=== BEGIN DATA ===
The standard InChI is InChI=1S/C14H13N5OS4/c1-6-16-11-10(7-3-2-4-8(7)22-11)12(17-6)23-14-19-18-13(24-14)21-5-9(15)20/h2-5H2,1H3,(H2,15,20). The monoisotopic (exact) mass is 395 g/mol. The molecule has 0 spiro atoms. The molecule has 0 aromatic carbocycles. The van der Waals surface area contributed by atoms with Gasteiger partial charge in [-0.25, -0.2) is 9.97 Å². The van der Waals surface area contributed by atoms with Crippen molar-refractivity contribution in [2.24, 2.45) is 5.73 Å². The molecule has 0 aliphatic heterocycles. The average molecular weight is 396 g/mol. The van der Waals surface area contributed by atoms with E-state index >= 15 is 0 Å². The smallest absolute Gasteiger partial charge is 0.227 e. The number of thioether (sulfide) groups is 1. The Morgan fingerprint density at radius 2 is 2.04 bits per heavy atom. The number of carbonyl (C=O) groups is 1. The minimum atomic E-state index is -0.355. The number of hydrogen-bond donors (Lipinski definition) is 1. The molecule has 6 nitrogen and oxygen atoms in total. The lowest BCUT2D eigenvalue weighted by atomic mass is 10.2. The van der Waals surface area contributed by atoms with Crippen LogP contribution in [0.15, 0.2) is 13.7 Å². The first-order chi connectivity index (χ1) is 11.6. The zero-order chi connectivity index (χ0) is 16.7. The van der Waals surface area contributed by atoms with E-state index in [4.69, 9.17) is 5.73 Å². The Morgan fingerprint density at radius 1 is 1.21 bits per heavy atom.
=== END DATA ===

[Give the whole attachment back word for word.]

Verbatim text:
The standard InChI is InChI=1S/C14H13N5OS4/c1-6-16-11-10(7-3-2-4-8(7)22-11)12(17-6)23-14-19-18-13(24-14)21-5-9(15)20/h2-5H2,1H3,(H2,15,20). The monoisotopic (exact) mass is 395 g/mol. The molecule has 0 spiro atoms. The molecule has 0 aromatic carbocycles. The van der Waals surface area contributed by atoms with Gasteiger partial charge in [-0.25, -0.2) is 9.97 Å². The van der Waals surface area contributed by atoms with Crippen molar-refractivity contribution in [2.24, 2.45) is 5.73 Å². The molecule has 0 aliphatic heterocycles. The average molecular weight is 396 g/mol. The van der Waals surface area contributed by atoms with E-state index >= 15 is 0 Å². The smallest absolute Gasteiger partial charge is 0.227 e. The number of thioether (sulfide) groups is 1. The Morgan fingerprint density at radius 2 is 2.04 bits per heavy atom. The number of carbonyl (C=O) groups is 1. The minimum atomic E-state index is -0.355. The number of hydrogen-bond donors (Lipinski definition) is 1. The molecule has 6 nitrogen and oxygen atoms in total. The lowest BCUT2D eigenvalue weighted by atomic mass is 10.2. The van der Waals surface area contributed by atoms with Crippen LogP contribution in [0.15, 0.2) is 13.7 Å². The first-order chi connectivity index (χ1) is 11.6. The zero-order chi connectivity index (χ0) is 16.7. The van der Waals surface area contributed by atoms with E-state index in [4.69, 9.17) is 5.73 Å². The Morgan fingerprint density at radius 1 is 1.21 bits per heavy atom.